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  • Tineke Tammes

Your anger is a positive force for good

Updated: Jun 28



'Bang!' My eight year old self swung open the living room door, stamped over to the stereo and turned off my mum and dad's record player (playing something hideous like the Everly Brothers or the Beach Boys at a ridiculously high volume).


'There's CHILDREN sleeping upstairs!' I shouted to 30 stunned partying grown-ups in a smoke-filled living room (it was the 70s after all), and stamped back upstairs.


My mum STILL recalls this incident as evidence of me being a very angry little girl.


There were more 'incidents' like this.


I probably WAS an angry little girl.

From my parents embarrassedly apologising for my unbecoming behaviour to assorted neighbours and friends, to me becoming a feminist and even studying law to right some wrongs (or so I thought). From internalising anger and getting ill, rather than finding healthy ways of expressing anger, all the way through to recognising anger and using it as a signal for things to change.


Yes, anger and I have had quite the journey.


But I've come to the conclusion that - most of the time - anger is normal, and often a force for the better.


Even the Dalai Lama agrees with me.

So, what's the problem?


1. Women's anger and society - Emotions are gendered. Being angry is not an emotion that women 'should' display. Even though women and men both feel this emotion, women are called 'mad', 'crazy', 'hot headed'. (Whilst men are 'assertive', 'decisive' and 'passionate' Double standards much?)

We are not able to express our anger as society forbids it and punishes it. Our anger turns inwards as a result. Watch Soraya Chemaly's TED talk on this.

2. Uncontrolled anger - If you are not aware of your anger, you may not be able to control it and out it comes, at times when you could do without! (Interesting fact: 65% of office workers have experienced office rage, 45% of staff regularly lose their tempers at work.)* Needless to say that this can cause harm to yourself and also to your relationships and career.

3. Pointless anger - Sometimes you are aware of your anger, but you are using it in the wrong way. For instance, you always get angry about the same thing, but nothing really changes.

Harriet Lerner, psychologist, describes this very well in her book ‘The Dance of Anger’ (see book review below). In this book - which I have returned to again and again during the last thirty years - she describes how women use their anger in behavioural patterns that keep the status quo in their family relationships in place. Reasons for this could be that they want to protect their loved ones or that they are afraid of dealing with the profound changes that changed behaviour might bring about.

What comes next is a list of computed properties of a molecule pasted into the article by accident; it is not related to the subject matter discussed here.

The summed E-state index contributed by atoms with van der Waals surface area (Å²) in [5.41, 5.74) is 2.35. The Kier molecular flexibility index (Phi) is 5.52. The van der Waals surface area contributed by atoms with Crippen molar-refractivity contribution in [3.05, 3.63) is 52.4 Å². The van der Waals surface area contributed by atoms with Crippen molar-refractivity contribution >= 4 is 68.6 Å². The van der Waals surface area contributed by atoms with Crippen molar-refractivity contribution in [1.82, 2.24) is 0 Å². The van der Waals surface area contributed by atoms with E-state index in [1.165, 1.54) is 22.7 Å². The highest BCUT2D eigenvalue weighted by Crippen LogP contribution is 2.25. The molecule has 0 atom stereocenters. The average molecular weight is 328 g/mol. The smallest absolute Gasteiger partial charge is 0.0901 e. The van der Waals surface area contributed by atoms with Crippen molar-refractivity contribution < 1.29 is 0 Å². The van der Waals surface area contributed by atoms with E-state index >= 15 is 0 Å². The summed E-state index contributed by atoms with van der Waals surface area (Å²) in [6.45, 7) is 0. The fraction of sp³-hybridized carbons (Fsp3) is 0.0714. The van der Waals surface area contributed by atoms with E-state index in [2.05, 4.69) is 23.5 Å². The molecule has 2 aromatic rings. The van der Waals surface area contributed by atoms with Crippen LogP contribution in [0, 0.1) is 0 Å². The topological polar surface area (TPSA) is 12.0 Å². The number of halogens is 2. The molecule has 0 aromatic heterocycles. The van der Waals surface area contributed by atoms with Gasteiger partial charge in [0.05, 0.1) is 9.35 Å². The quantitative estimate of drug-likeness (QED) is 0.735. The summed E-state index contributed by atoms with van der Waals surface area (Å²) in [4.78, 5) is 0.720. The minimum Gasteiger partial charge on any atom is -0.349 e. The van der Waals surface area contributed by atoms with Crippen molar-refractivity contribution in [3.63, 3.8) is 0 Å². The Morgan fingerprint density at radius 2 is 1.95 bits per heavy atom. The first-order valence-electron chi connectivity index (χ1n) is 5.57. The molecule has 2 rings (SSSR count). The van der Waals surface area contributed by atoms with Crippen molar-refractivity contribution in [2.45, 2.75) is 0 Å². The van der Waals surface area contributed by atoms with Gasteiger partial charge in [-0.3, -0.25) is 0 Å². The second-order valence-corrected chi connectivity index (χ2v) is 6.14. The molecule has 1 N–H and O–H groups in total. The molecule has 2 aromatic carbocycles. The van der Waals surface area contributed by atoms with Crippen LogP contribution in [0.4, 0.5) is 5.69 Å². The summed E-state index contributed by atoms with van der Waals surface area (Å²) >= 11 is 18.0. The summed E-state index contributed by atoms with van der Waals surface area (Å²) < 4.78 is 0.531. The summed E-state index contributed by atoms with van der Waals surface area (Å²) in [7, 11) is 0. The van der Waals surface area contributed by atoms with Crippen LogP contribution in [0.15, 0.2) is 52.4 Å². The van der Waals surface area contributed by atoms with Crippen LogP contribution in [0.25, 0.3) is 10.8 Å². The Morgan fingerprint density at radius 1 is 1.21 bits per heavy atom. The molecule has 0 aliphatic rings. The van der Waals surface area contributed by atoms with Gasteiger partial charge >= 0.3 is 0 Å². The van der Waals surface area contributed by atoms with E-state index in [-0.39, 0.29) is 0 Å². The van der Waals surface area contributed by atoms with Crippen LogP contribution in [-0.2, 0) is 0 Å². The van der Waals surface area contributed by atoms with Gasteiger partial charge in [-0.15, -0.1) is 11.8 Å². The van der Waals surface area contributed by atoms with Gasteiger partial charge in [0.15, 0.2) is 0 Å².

So, how do we 'solve' the problem of anger? First of all, you can't stop being angry. Anger just IS.


But what you CAN do is to apply choice to your anger.

  • You can choose to acknowledge your anger and find out what is causing it.

  • You can choose how to act as a result of those feelings of rage when that old familiar feeling of anger boils up.

  • You can choose to have arguments that resolve anger - and by doing so NOT have the same argument over and over again, with the same predictable results.

Your emotions The first step of my Career Freedom programme is all about emotions. And I think anger is a big one. A big gendered one at that. (And one that, in today's society, I'd say is totally legitimate! But I'll leave that discussion for another day!)


One that needs addressing. In a way that doesn't harm us, our relationships, or our career progression.


But one that is powerful, that puts fear in the back seat for a while,


I believe choice is your power tool. It is YOUR choice to acknowledge, manage and use your anger for the better. It is your choice and your responsibility. And doesn't THAT feel empowering?


What do you think?


Can we use anger for the better? Is anger perhaps the healthy solution and can bring about profound changes for the better?


Well, I think so! (Even if 30 grown-ups in a room might not have agreed).


* Source: British Association for Anger Management


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Tineke Tammes is an ICF accredited Career Coach, who supports creative, multi-passionate, professional women in making successful career transitions! Besides that she is also a lifelong feminist, part-time portrait artist, never-only-read-one-book-at-any-time reader, and obsessive doodler. Oh, and she knows a bit about change management too.


Join her now in Pick 'n Mix - the FREE community for creative, multi-passionate women or sign up for her newsletter.

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